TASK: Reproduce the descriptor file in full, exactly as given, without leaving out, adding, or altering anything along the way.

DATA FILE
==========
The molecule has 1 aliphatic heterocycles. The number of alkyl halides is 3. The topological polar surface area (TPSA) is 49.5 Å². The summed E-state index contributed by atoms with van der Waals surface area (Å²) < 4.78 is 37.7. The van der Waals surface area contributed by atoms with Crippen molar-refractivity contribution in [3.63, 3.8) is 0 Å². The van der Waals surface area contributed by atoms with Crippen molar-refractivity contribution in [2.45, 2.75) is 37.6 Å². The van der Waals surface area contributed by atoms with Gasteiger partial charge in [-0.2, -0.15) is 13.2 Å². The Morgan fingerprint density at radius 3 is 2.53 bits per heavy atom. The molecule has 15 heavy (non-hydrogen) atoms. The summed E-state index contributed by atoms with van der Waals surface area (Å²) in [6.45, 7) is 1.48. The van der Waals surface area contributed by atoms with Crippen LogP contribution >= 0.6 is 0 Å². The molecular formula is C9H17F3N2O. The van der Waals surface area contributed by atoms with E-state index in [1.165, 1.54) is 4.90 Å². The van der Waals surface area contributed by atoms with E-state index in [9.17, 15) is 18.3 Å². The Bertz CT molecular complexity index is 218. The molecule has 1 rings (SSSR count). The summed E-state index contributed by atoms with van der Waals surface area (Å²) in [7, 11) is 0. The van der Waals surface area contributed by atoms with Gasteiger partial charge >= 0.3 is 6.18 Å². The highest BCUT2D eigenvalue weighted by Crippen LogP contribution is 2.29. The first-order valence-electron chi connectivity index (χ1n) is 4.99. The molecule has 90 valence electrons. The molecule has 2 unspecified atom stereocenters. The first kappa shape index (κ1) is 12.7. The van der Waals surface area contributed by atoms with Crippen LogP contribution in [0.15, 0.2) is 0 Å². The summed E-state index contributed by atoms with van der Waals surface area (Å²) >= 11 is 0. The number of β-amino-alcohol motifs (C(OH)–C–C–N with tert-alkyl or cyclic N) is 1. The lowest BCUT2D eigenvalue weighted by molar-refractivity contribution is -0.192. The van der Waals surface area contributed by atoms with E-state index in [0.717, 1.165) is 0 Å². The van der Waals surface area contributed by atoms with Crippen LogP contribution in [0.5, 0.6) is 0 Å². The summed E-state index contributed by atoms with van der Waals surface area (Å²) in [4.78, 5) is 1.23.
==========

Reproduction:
The molecule has 1 aliphatic heterocycles. The number of alkyl halides is 3. The topological polar surface area (TPSA) is 49.5 Å². The summed E-state index contributed by atoms with van der Waals surface area (Å²) < 4.78 is 37.7. The van der Waals surface area contributed by atoms with Crippen molar-refractivity contribution in [3.63, 3.8) is 0 Å². The van der Waals surface area contributed by atoms with Crippen molar-refractivity contribution in [2.45, 2.75) is 37.6 Å². The van der Waals surface area contributed by atoms with Gasteiger partial charge in [-0.2, -0.15) is 13.2 Å². The Morgan fingerprint density at radius 3 is 2.53 bits per heavy atom. The molecule has 15 heavy (non-hydrogen) atoms. The summed E-state index contributed by atoms with van der Waals surface area (Å²) in [6.45, 7) is 1.48. The van der Waals surface area contributed by atoms with Crippen LogP contribution >= 0.6 is 0 Å². The molecular formula is C9H17F3N2O. The van der Waals surface area contributed by atoms with E-state index in [1.165, 1.54) is 4.90 Å². The van der Waals surface area contributed by atoms with E-state index in [9.17, 15) is 18.3 Å². The Bertz CT molecular complexity index is 218. The molecule has 1 rings (SSSR count). The summed E-state index contributed by atoms with van der Waals surface area (Å²) in [7, 11) is 0. The van der Waals surface area contributed by atoms with Gasteiger partial charge >= 0.3 is 6.18 Å². The highest BCUT2D eigenvalue weighted by Crippen LogP contribution is 2.29. The first-order valence-electron chi connectivity index (χ1n) is 4.99. The molecule has 90 valence electrons. The molecule has 2 unspecified atom stereocenters. The first kappa shape index (κ1) is 12.7. The van der Waals surface area contributed by atoms with Crippen LogP contribution in [0.15, 0.2) is 0 Å². The summed E-state index contributed by atoms with van der Waals surface area (Å²) >= 11 is 0. The number of β-amino-alcohol motifs (C(OH)–C–C–N with tert-alkyl or cyclic N) is 1. The lowest BCUT2D eigenvalue weighted by molar-refractivity contribution is -0.192. The van der Waals surface area contributed by atoms with E-state index in [0.717, 1.165) is 0 Å². The van der Waals surface area contributed by atoms with Crippen LogP contribution in [0.5, 0.6) is 0 Å². The summed E-state index contributed by atoms with van der Waals surface area (Å²) in [4.78, 5) is 1.23.